Out in the cold: A writer spends a night on the streets and hears the stories of the homeless

A writer spends a night on the streets

Rough sleepers - the homeless, the destitute and the drunk - exist in every city. Will Nicoll meets those whose luck has run out
Striking new stations, high-speed links and (whisper it) better services - the UK's railways are entering a new golden age

UK's railways are entering a new golden age

New stations are opening across the country and our railways appear to be entering an era not seen in Britain since the early 1950s
Conchita Wurst becomes a 'bride' on the Paris catwalk - and proves there is life after Eurovision

Conchita becomes a 'bride' on Paris catwalk

Alexander Fury salutes the Eurovision Song Contest winner's latest triumph
Pétanque World Championship in Marseilles hit by

Pétanque 'world cup' hit by death threats

This year's most acrimonious sporting event took place in France, not Brazil. How did pétanque get so passionate?
Whelks are healthy, versatile and sustainable - so why did we stop eating them in the UK?

Why did we stop eating whelks?

Whelks were the Victorian equivalent of the donor kebab and our stocks are abundant. So why do we now export them all to the Far East?
10 best women's sunglasses

In the shade: 10 best women's sunglasses

From luxury bespoke eyewear to fun festival sunnies, we round up the shades to be seen in this summer
Germany vs Argentina World Cup 2014: Lionel Messi? Javier Mascherano is key for Argentina...

World Cup final: Messi? Mascherano is key for Argentina...

No 10 is always centre of attention but Barça team-mate is just as crucial to finalists’ hopes
Siobhan-Marie O’Connor: Swimmer knows she needs Glasgow joy on road to Rio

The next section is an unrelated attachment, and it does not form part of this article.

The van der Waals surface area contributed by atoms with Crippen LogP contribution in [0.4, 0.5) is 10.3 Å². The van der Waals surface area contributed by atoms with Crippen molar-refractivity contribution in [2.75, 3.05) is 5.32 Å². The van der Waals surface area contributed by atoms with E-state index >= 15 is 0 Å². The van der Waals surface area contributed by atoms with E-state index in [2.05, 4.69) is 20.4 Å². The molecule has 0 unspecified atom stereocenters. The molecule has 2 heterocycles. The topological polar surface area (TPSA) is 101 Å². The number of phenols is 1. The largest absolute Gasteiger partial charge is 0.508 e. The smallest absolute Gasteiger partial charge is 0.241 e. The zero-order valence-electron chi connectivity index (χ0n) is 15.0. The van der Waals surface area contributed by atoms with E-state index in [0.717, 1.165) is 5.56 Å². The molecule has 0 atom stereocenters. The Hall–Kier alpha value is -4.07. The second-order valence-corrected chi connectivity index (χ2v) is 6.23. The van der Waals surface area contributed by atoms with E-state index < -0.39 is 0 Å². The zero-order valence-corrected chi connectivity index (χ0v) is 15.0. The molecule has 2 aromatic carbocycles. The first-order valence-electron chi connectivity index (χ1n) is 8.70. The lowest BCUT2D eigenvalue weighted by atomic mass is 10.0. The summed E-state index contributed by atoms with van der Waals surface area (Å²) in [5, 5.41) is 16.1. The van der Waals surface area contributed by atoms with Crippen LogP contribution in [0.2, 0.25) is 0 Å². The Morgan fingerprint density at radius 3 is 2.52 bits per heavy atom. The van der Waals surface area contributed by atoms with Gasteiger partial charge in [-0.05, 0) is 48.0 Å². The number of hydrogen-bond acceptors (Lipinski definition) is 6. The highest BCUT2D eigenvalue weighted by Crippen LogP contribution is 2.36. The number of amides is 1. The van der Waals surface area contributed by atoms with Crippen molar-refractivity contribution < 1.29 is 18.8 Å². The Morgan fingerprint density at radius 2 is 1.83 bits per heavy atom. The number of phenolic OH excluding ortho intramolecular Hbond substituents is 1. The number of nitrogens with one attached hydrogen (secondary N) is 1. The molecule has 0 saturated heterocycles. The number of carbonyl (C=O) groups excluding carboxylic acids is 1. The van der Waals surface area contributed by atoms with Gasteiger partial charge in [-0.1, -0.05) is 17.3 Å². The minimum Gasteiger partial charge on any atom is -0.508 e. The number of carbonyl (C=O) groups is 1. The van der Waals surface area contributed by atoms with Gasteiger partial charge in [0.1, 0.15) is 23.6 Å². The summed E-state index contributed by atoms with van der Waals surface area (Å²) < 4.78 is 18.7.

Siobhan-Marie O’Connor: Swimmer needs Glasgow joy on road to Rio

18-year-old says this month’s Commonwealth Games are a key staging post in her career before time slips away
The true Gaza back-story that the Israelis aren’t telling this week

The true Gaza back-story that the Israelis aren’t telling this week

A future Palestine state will have no borders and be an enclave within Israel, surrounded on all sides by Israeli-held territory, says Robert Fisk
A History of the First World War in 100 Moments: The German people demand an end to the fighting

A History of the First World War in 100 Moments

The German people demand an end to the fighting
New play by Oscar Wilde's grandson reveals what the Irish wit said at his trials

New play reveals what Oscar Wilde said at trials

For a century, what Wilde actually said at his trials was a mystery. But the recent discovery of shorthand notes changed that. Now his grandson Merlin Holland has turned them into a play
Can scientists save the world's sea life from

Can scientists save our sea life?

By the end of the century, the only living things left in our oceans could be plankton and jellyfish. Alex Renton meets the scientists who are trying to turn the tide
Richard III, Trafalgar Studios, review: Martin Freeman gives highly intelligent performance

Richard III review

Martin Freeman’s psychotic monarch is big on mockery but wanting in malice